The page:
Christmas Gifts: Give Only Nickel-Free Jewellery

Precious metals used in jewellery are often mixed with cheaper metals such as nickel. This makes jewellery more affordable for many people and a popular Christmas present under the tree.

However, nickel is the most common contact allergen in the world, and the frequent wearing of nickel-containing costume jewellery such as rings, earrings or body piercing jewellery promotes sensitisation to this earth metal. As a result, more and more people suffer from contact allergies. The good news is that by contact allergies can be prevented by avoiding jewellery containing nickel. So if you want to give your loved ones jewellery for Christmas, you should always choose nickel-free jewellery.

The EU nickel directive stipulates that nickel-containing products intended for direct and prolonged contact with the skin may release no more than 0.5 µg Ni/cm2/week. For post assemblies inserted into piercings, the rate of nickel release is restricted to no more than 0.2 µg/cm²/week. Research is currently underway to investigate whether these measures can reduce the prevalence of nickel allergy over the long term.

Tips for purchasing jewellery

  • Buy from a specialist retail shop. Confirm that the jewellery is 100% nickel free.
  • Be especially careful when buying jewellery in a foreign country. Regulations regarding nickel content may not be followed in certain countries.
  • 24-carat gold, platinum and titanium almost never cause any symptoms.
  • Children and adolescents who already have allergies should not wear earrings or, if it is absolutely necessary, should use starter earrings in titanium or platinum in order to reduce the risk of sensitisation to nickel.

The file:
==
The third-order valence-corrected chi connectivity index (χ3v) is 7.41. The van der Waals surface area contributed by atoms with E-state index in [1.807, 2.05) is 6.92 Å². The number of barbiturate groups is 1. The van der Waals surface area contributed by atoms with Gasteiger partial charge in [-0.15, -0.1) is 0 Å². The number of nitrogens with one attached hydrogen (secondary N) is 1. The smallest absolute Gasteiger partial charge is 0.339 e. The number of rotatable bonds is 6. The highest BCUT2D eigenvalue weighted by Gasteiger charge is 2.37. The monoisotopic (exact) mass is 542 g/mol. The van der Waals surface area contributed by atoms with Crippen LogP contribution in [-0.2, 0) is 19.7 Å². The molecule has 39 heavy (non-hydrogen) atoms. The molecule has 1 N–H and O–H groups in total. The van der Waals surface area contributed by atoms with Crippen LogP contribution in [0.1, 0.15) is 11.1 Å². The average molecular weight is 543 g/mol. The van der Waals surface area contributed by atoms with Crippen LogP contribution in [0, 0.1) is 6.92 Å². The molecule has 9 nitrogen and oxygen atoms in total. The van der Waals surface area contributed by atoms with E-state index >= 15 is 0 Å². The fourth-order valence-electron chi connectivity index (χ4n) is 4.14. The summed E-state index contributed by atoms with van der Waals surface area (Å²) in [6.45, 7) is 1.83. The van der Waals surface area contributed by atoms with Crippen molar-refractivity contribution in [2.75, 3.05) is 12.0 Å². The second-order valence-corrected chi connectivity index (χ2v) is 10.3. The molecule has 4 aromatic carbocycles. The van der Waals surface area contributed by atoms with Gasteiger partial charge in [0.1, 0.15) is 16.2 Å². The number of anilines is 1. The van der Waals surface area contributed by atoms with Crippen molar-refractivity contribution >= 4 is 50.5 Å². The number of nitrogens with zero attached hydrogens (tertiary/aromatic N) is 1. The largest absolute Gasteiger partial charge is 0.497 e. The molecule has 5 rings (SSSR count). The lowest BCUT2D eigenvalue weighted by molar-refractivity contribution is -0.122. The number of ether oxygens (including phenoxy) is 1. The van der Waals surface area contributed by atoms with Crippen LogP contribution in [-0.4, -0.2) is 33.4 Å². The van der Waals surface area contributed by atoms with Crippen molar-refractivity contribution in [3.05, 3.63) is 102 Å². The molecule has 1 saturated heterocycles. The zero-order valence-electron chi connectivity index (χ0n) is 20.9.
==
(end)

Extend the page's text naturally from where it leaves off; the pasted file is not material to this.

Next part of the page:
• 100% nickel-free material such as titanium should be used for body piercings. However, body piercings are not recommended from a dermatological standpoint due to potential complications.

How to test products for nickel content

If you are uncertain whether your jewellery contains nickel, you can test it yourself. You can get test strips from the pharmacy that allow you to conduct a quick test to determine whether a product releases a significant amount of nickel particles. The result is indicated by the colour reaction on the test strips. Minute amounts below the legal threshold cannot be detected by this quick test.

Sensitisation to nickel

Around 15.5% of adults and 12.35% of 13 to 17-year-old adolescents in Germany are sensitised to nickel. Women and girls generally have a higher risk than men of developing a nickel allergy. During their lifetime, 8% of German adults develop symptoms such as allergic eczema due to an allergy to nickel or another substance.

Nickel allergy symptoms

Typical signs of a nickel allergy are intense itching, burning or pain, redness, swelling, hives and weeping blisters at the contact site. Flaking or thickening of the skin may occur If the contact is chronic.

Sources:

  • Bergmann, K.C. et al. 2016. Current status of allergy prevalence in Germany. Position paper of the Environmental Medicine Commission of the Robert Koch Institute. Allergo J Int 25(6), 222-226.
  • Schnuch A. et al. 2012. Clinical epidemiology and prevention of contact allergies. The Information Network of Departments of Dermatology (IVDK) as a register and surveillance system. Bundesgesundheitsbl 55, 329–337.
  • Uter, W. et al. 2016. ESSCA results with nickel, cobalt and chromium, 2009-2012. Contact Dermatitis 75, 111-128.
  • Worm, M. et al. 2015. Kontaktallergien im Kindesalter [Contact Allergies in Childhood]. Der Hautarzt 66, 646-651.